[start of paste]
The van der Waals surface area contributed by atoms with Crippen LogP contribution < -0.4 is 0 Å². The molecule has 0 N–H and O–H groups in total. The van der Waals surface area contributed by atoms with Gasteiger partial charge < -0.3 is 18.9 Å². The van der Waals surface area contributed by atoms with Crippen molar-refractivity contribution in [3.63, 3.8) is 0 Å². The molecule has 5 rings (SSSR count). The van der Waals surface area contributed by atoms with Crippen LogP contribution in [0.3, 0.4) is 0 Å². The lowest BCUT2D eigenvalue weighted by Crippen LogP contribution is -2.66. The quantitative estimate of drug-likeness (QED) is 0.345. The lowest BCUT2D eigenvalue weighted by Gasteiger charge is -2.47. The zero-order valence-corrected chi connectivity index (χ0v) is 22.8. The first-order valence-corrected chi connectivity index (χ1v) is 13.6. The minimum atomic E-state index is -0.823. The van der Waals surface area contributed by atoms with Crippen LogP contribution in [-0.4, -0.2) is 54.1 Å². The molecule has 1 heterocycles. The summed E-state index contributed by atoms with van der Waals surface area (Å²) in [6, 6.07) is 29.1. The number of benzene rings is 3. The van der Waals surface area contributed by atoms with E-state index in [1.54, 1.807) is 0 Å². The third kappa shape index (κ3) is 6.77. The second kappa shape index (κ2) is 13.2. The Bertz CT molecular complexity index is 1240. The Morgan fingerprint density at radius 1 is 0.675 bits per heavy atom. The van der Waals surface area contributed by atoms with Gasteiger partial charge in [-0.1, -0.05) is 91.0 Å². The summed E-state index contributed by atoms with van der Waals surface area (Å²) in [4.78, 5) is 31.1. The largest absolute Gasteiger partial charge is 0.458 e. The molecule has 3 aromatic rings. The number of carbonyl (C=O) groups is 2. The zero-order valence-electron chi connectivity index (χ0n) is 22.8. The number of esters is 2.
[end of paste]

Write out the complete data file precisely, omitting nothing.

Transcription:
The van der Waals surface area contributed by atoms with Crippen LogP contribution < -0.4 is 0 Å². The molecule has 0 N–H and O–H groups in total. The van der Waals surface area contributed by atoms with Gasteiger partial charge < -0.3 is 18.9 Å². The van der Waals surface area contributed by atoms with Crippen molar-refractivity contribution in [3.63, 3.8) is 0 Å². The molecule has 5 rings (SSSR count). The van der Waals surface area contributed by atoms with Crippen LogP contribution in [0.3, 0.4) is 0 Å². The lowest BCUT2D eigenvalue weighted by Crippen LogP contribution is -2.66. The quantitative estimate of drug-likeness (QED) is 0.345. The lowest BCUT2D eigenvalue weighted by Gasteiger charge is -2.47. The zero-order valence-corrected chi connectivity index (χ0v) is 22.8. The first-order valence-corrected chi connectivity index (χ1v) is 13.6. The minimum atomic E-state index is -0.823. The van der Waals surface area contributed by atoms with Crippen LogP contribution in [-0.4, -0.2) is 54.1 Å². The molecule has 1 heterocycles. The summed E-state index contributed by atoms with van der Waals surface area (Å²) in [6, 6.07) is 29.1. The number of benzene rings is 3. The van der Waals surface area contributed by atoms with E-state index in [1.54, 1.807) is 0 Å². The third kappa shape index (κ3) is 6.77. The second kappa shape index (κ2) is 13.2. The Bertz CT molecular complexity index is 1240. The Morgan fingerprint density at radius 1 is 0.675 bits per heavy atom. The van der Waals surface area contributed by atoms with Gasteiger partial charge in [-0.1, -0.05) is 91.0 Å². The summed E-state index contributed by atoms with van der Waals surface area (Å²) in [4.78, 5) is 31.1. The largest absolute Gasteiger partial charge is 0.458 e. The molecule has 3 aromatic rings. The number of carbonyl (C=O) groups is 2. The zero-order valence-electron chi connectivity index (χ0n) is 22.8. The number of esters is 2.